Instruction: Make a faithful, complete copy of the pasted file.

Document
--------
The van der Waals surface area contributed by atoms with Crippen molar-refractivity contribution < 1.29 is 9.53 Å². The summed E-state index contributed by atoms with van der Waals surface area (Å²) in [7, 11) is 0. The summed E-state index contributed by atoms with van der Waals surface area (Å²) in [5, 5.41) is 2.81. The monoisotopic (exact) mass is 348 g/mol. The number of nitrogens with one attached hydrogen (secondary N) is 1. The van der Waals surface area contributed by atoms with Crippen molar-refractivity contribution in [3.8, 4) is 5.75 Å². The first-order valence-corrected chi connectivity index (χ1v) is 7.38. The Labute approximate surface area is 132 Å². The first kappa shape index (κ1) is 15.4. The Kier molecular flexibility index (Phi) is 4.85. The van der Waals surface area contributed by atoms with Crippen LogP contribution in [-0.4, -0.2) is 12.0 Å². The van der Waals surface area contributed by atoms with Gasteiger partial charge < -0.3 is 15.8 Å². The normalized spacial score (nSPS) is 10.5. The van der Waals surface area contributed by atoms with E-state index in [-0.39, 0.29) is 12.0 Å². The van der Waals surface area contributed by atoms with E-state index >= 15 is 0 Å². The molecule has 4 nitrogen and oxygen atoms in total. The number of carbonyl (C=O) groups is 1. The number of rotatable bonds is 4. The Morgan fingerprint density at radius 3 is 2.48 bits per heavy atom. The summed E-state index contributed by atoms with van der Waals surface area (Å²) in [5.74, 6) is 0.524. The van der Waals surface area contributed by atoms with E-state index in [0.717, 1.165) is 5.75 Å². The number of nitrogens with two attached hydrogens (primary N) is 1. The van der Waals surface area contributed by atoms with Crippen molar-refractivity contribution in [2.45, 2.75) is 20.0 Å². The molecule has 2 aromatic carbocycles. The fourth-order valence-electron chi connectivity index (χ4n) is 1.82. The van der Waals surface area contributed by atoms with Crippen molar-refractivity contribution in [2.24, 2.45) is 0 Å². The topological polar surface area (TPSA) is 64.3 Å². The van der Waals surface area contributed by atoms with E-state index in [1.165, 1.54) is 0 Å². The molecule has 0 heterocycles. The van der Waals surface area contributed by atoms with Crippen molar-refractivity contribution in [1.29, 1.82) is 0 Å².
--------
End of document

The van der Waals surface area contributed by atoms with Crippen molar-refractivity contribution < 1.29 is 9.53 Å². The summed E-state index contributed by atoms with van der Waals surface area (Å²) in [7, 11) is 0. The summed E-state index contributed by atoms with van der Waals surface area (Å²) in [5, 5.41) is 2.81. The monoisotopic (exact) mass is 348 g/mol. The number of nitrogens with one attached hydrogen (secondary N) is 1. The van der Waals surface area contributed by atoms with Crippen molar-refractivity contribution in [3.8, 4) is 5.75 Å². The first-order valence-corrected chi connectivity index (χ1v) is 7.38. The Labute approximate surface area is 132 Å². The first kappa shape index (κ1) is 15.4. The Kier molecular flexibility index (Phi) is 4.85. The van der Waals surface area contributed by atoms with Crippen LogP contribution in [-0.4, -0.2) is 12.0 Å². The van der Waals surface area contributed by atoms with Gasteiger partial charge < -0.3 is 15.8 Å². The normalized spacial score (nSPS) is 10.5. The van der Waals surface area contributed by atoms with E-state index in [-0.39, 0.29) is 12.0 Å². The van der Waals surface area contributed by atoms with E-state index >= 15 is 0 Å². The molecule has 4 nitrogen and oxygen atoms in total. The number of carbonyl (C=O) groups is 1. The number of rotatable bonds is 4. The Morgan fingerprint density at radius 3 is 2.48 bits per heavy atom. The summed E-state index contributed by atoms with van der Waals surface area (Å²) in [5.74, 6) is 0.524. The van der Waals surface area contributed by atoms with E-state index in [0.717, 1.165) is 5.75 Å². The number of nitrogens with two attached hydrogens (primary N) is 1. The van der Waals surface area contributed by atoms with Crippen molar-refractivity contribution in [2.45, 2.75) is 20.0 Å². The molecule has 2 aromatic carbocycles. The fourth-order valence-electron chi connectivity index (χ4n) is 1.82. The van der Waals surface area contributed by atoms with Crippen molar-refractivity contribution in [2.24, 2.45) is 0 Å². The topological polar surface area (TPSA) is 64.3 Å². The van der Waals surface area contributed by atoms with E-state index in [1.165, 1.54) is 0 Å². The molecule has 0 heterocycles. The van der Waals surface area contributed by atoms with Crippen molar-refractivity contribution in [1.29, 1.82) is 0 Å².